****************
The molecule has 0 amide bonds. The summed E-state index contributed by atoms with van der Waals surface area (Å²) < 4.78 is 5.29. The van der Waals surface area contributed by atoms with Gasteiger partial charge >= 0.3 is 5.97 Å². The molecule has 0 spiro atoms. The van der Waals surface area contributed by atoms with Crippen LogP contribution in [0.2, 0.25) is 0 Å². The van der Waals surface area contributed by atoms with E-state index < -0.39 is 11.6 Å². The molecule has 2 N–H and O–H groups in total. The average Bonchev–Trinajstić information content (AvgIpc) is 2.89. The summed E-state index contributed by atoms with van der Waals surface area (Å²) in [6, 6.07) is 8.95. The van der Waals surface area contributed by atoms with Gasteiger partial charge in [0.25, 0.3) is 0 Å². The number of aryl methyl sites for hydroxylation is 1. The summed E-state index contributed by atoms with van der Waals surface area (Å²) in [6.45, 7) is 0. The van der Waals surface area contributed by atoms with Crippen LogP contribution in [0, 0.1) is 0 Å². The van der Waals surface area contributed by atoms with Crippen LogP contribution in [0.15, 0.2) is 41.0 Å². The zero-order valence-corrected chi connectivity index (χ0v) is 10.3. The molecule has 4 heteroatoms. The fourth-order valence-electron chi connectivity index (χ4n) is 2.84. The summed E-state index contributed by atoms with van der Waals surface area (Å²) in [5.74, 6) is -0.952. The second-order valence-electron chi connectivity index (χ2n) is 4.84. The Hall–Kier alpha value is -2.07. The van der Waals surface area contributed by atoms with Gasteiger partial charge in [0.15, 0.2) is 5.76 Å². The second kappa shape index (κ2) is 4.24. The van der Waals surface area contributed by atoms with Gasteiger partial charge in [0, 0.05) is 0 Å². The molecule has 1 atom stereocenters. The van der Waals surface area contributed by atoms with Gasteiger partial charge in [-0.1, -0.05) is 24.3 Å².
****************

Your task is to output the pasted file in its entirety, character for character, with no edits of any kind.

The molecule has 0 amide bonds. The summed E-state index contributed by atoms with van der Waals surface area (Å²) < 4.78 is 5.29. The van der Waals surface area contributed by atoms with Gasteiger partial charge >= 0.3 is 5.97 Å². The molecule has 0 spiro atoms. The van der Waals surface area contributed by atoms with Crippen LogP contribution in [0.2, 0.25) is 0 Å². The van der Waals surface area contributed by atoms with E-state index < -0.39 is 11.6 Å². The molecule has 2 N–H and O–H groups in total. The average Bonchev–Trinajstić information content (AvgIpc) is 2.89. The summed E-state index contributed by atoms with van der Waals surface area (Å²) in [6, 6.07) is 8.95. The van der Waals surface area contributed by atoms with Gasteiger partial charge in [0.25, 0.3) is 0 Å². The number of aryl methyl sites for hydroxylation is 1. The summed E-state index contributed by atoms with van der Waals surface area (Å²) in [6.45, 7) is 0. The van der Waals surface area contributed by atoms with Crippen LogP contribution in [0, 0.1) is 0 Å². The van der Waals surface area contributed by atoms with Crippen LogP contribution in [0.15, 0.2) is 41.0 Å². The zero-order valence-corrected chi connectivity index (χ0v) is 10.3. The molecule has 4 heteroatoms. The fourth-order valence-electron chi connectivity index (χ4n) is 2.84. The summed E-state index contributed by atoms with van der Waals surface area (Å²) in [5.74, 6) is -0.952. The second-order valence-electron chi connectivity index (χ2n) is 4.84. The Hall–Kier alpha value is -2.07. The van der Waals surface area contributed by atoms with Gasteiger partial charge in [0.15, 0.2) is 5.76 Å². The second kappa shape index (κ2) is 4.24. The van der Waals surface area contributed by atoms with Gasteiger partial charge in [0, 0.05) is 0 Å². The molecule has 1 atom stereocenters. The van der Waals surface area contributed by atoms with Gasteiger partial charge in [-0.1, -0.05) is 24.3 Å².